The chemically induced expression of six phase I genes was used to verify that the treatments selected were adequate to activate the appropriate mechanisms to result in transcriptional activation. Table2 lists the phase I genes used as indicators of transcriptional activation as well as the fold induction of that gene by chemical treatment. These microsomal enzyme inducers are all thought to induce phase I genes by activating one of six different transcriptional activation pathways. The inducers can be separated into six categories: aryl-hydrocarbon receptor ligands, constitutive androstane receptor activators, pregnane-X-receptor ligands, peroxisome proliferator activator receptor ligands, electrophile response element activators, and CYP2E1 inducers. CYP1A1 induction by the aryl-hydrocarbon receptor ligands ranged between 456- and 693-fold with the exception of indole-3-carbinol (6.7-fold). CYP2B1/2 induction by constitutive androstane receptor activators ranged between 54- and 96-fold. Pregnane-X-receptor ligands induced CYP3A1/23 from 14- to 33-fold, and peroxisome proliferator activator receptor ligands induced CYP4A2/3 between 4- and 9-fold. Electrophile response element activators increased quinone reductase mRNA expression by 3- to 5-fold, whereas the treatments designed to increase CYP2E1 mRNA expression levels were only effective up to 2-fold.
Expression of Mrp1, 2, and 3 in Xenobiotic-Treated Rats.
The mRNA expression levels of Mrp1, 2, and 3 after treatment with microsomal enzyme inducers were examined. Mrp1 tended to be increased slightly over control by several treatments in liver including TCDD (110%), indole-3-carbinol (90%), phenobarbital (120%), diallyl sulfide (60%), spironolactone (60%), dexamethasone (130%), diethylhexylphthalate (90%), ethoxyquin (60%), oltipraz (80%), and acetylsalicylic acid (60%) (Fig. 2). However, only PCN significantly increased Mrp1 mRNA (140%). In kidney, only β-naphthoflavone significantly increased Mrp1 mRNA expression (70% over control), although indole-3-carbinol tended to increase expression 50% over control. In large intestine, TCDD, indole-3-carbinol, and isoniazid significantly increased Mrp1 expression by 70 to 80% over control.
Mrp2 mRNA expression in liver was not significantly altered by any treatment, although PCN, spironolactone, clofibric acid, and diethylhexylphthalate all increased expression 50, 90, 110, and 90%, respectively, over control, whereas perfluorodecanoic acid and isoniazid decreased expression to 40 and 49% of control (Fig.3). In kidney, indole-3-carbinol (130%), β-naphthoflavone (200%), diethylhexylphthalate (120%), and streptozotocin (110%) treatment significantly increased Mrp2 mRNA expression over control. In large intestine, Mrp2 mRNA expression was not significantly increased by any treatment, although β-naphthoflavone and diallyl sulfide both tended to decrease Mrp2 expression to 42% of control.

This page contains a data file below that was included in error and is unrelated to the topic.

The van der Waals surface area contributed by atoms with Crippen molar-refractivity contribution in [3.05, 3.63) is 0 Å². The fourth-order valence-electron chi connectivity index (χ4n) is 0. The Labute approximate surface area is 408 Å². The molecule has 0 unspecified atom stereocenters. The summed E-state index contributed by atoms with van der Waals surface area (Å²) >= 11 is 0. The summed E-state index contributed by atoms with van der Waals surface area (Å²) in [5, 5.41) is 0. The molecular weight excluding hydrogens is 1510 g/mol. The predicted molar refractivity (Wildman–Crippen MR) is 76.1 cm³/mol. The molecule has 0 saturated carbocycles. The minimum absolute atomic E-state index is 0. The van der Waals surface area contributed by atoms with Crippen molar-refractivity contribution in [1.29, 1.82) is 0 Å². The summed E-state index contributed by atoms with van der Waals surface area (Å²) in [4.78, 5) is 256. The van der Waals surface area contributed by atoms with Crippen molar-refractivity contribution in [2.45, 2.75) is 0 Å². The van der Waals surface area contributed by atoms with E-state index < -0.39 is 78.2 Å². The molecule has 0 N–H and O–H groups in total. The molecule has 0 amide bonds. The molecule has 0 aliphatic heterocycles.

Mrp3 mRNA expression in liver was significantly increased by each of the CAR activators (phenobarbital, 390%; PCB 99, 580%; and diallyl sulfide, 540% over control) and by the EpRE activator oltipraz (670% over control) (Fig. 4). Although ethoxyquin increased Mrp3 mRNA expression 130% over control, it was not statistically significant. Incidentally, the ethoxyquin treatment regimen increased quinone reductase mRNA but was not as effective as oltipraz (Table 2). In contrast, only β-naphthoflavone treatment caused a significant increase of Mrp3 mRNA (160% over control) in kidney. None of the treatments in large intestine had significant effects on Mrp3 expression.
In the present study, the organ distribution of rat Mrp1, 2, and 3 mRNAs was determined. Also, multiple chemical activators of six transcriptional activation pathways were used in an effort to determine whether the expression of MRP1, 2, and 3 is coordinately regulated along with phase I and II drug-metabolizing enzymes. The method employed in this study (Quantigene signal amplification) has certain advantages over more commonly used methods such as the use of multiple short oligos as components of a larger probe set that retains the specificity to discriminate between closely related members of the same gene family without sacrificing sensitivity (Hartley and Klaassen, 2000). The end result (luminescence) is also directly measured and expressed as a numeric value. Most previous reports only examined a limited number of varying tissues and relied upon quantitation of autoradiographs from Northern blots that used large sections of cDNA as probes. The tissue distribution data presented herein were the result of an initial screen using pooled RNA to acquire single determinations of Mrp1, 2, and 3 mRNA expression levels in 34 tissues from both male and female rats. It was determined that there were no gender differences and that the 10 tissues reported herein represent the major organs of expression for Mrp2 and 3 and demonstrate the widespread expression of Mrp1.
The tissue distribution of Mrp1 has not previously been studied extensively in rats. In the present study, rat Mrp1 is expressed at a similar level in all tissues examined with the exception of liver, where expression was very low. MRP1 mRNA in humans is also expressed at similar levels in a number of tissues and is lower in liver, but is also lower in brain in relation to other tissues (Zaman et al., 1993;Kruh et al., 1995). In humans, MRP1 has been shown to be expressed on the basolateral membrane of human hepatocytes and bile duct epithelial cells (Roelofsen et al., 1997). It has recently been suggested that Mrp1 may play an important role in the blood-inner ear barrier in the rat (Saito et al., 2001).
Mrp2 mRNA expression in intestine gradually decreased distally along the intestinal tract from highest expression in duodenum to low Mrp2 expression in large intestine. Previous studies in rat intestine showed Mrp2 expression to be higher in duodenum and jejunum than in ileum and colon (Gotoh et al., 2000), and higher in the villus tip with lower expression in the lower villus and crypt cells (Mottino et al., 2000). Mrp2 expression in organs such as liver, kidney, and intestine suggests the importance of Mrp2 in the excretion of xenobiotics, as well as protection against dietary xenobiotics. The function of Mrp2 expression in brain has yet to be determined, although the absence of Mrp2 in bovine brain microvessel endothelial cells suggests that Mrp2 is not important for the blood-brain barrier (Zhang et al., 2000). The differential expression of Mrp1 and Mrp2 in intestine suggests distinct functions for these transporters despite their similar substrate specificities (Keppler et al., 1997, 1998).